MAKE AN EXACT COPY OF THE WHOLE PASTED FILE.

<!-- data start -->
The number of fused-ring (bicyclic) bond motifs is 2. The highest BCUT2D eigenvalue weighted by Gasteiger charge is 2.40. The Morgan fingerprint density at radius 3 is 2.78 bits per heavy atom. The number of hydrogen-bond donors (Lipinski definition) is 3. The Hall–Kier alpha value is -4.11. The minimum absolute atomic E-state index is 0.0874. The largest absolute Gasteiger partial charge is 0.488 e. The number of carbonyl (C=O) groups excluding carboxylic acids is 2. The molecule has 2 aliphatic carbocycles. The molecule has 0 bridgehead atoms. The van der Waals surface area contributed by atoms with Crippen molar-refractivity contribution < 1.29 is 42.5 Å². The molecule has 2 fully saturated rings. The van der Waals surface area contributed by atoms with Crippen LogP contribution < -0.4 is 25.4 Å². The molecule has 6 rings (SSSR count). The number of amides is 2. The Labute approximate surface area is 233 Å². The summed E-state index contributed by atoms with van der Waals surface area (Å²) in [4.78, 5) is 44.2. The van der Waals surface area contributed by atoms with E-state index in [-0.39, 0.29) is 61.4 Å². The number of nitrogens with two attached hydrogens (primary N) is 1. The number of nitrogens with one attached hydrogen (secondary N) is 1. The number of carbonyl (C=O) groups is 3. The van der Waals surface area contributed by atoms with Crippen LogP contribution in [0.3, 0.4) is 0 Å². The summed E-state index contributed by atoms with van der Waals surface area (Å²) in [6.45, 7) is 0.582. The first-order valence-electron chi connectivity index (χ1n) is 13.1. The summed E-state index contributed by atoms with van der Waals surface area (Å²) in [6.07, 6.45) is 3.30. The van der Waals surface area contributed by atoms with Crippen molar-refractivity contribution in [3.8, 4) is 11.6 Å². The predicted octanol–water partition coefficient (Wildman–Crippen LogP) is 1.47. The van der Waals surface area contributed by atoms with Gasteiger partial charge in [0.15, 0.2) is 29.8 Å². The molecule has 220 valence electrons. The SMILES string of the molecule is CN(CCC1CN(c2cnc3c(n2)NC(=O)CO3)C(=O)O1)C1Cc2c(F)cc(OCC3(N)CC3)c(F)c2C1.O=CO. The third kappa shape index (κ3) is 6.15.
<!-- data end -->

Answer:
The number of fused-ring (bicyclic) bond motifs is 2. The highest BCUT2D eigenvalue weighted by Gasteiger charge is 2.40. The Morgan fingerprint density at radius 3 is 2.78 bits per heavy atom. The number of hydrogen-bond donors (Lipinski definition) is 3. The Hall–Kier alpha value is -4.11. The minimum absolute atomic E-state index is 0.0874. The largest absolute Gasteiger partial charge is 0.488 e. The number of carbonyl (C=O) groups excluding carboxylic acids is 2. The molecule has 2 aliphatic carbocycles. The molecule has 0 bridgehead atoms. The van der Waals surface area contributed by atoms with Crippen molar-refractivity contribution < 1.29 is 42.5 Å². The molecule has 2 fully saturated rings. The van der Waals surface area contributed by atoms with Crippen LogP contribution < -0.4 is 25.4 Å². The molecule has 6 rings (SSSR count). The number of amides is 2. The Labute approximate surface area is 233 Å². The summed E-state index contributed by atoms with van der Waals surface area (Å²) in [4.78, 5) is 44.2. The van der Waals surface area contributed by atoms with E-state index in [-0.39, 0.29) is 61.4 Å². The number of nitrogens with two attached hydrogens (primary N) is 1. The number of nitrogens with one attached hydrogen (secondary N) is 1. The number of carbonyl (C=O) groups is 3. The van der Waals surface area contributed by atoms with Crippen LogP contribution in [0.3, 0.4) is 0 Å². The summed E-state index contributed by atoms with van der Waals surface area (Å²) in [6.45, 7) is 0.582. The first-order valence-electron chi connectivity index (χ1n) is 13.1. The summed E-state index contributed by atoms with van der Waals surface area (Å²) in [6.07, 6.45) is 3.30. The van der Waals surface area contributed by atoms with Crippen molar-refractivity contribution in [3.8, 4) is 11.6 Å². The predicted octanol–water partition coefficient (Wildman–Crippen LogP) is 1.47. The van der Waals surface area contributed by atoms with Gasteiger partial charge in [0.15, 0.2) is 29.8 Å². The molecule has 220 valence electrons. The SMILES string of the molecule is CN(CCC1CN(c2cnc3c(n2)NC(=O)CO3)C(=O)O1)C1Cc2c(F)cc(OCC3(N)CC3)c(F)c2C1.O=CO. The third kappa shape index (κ3) is 6.15.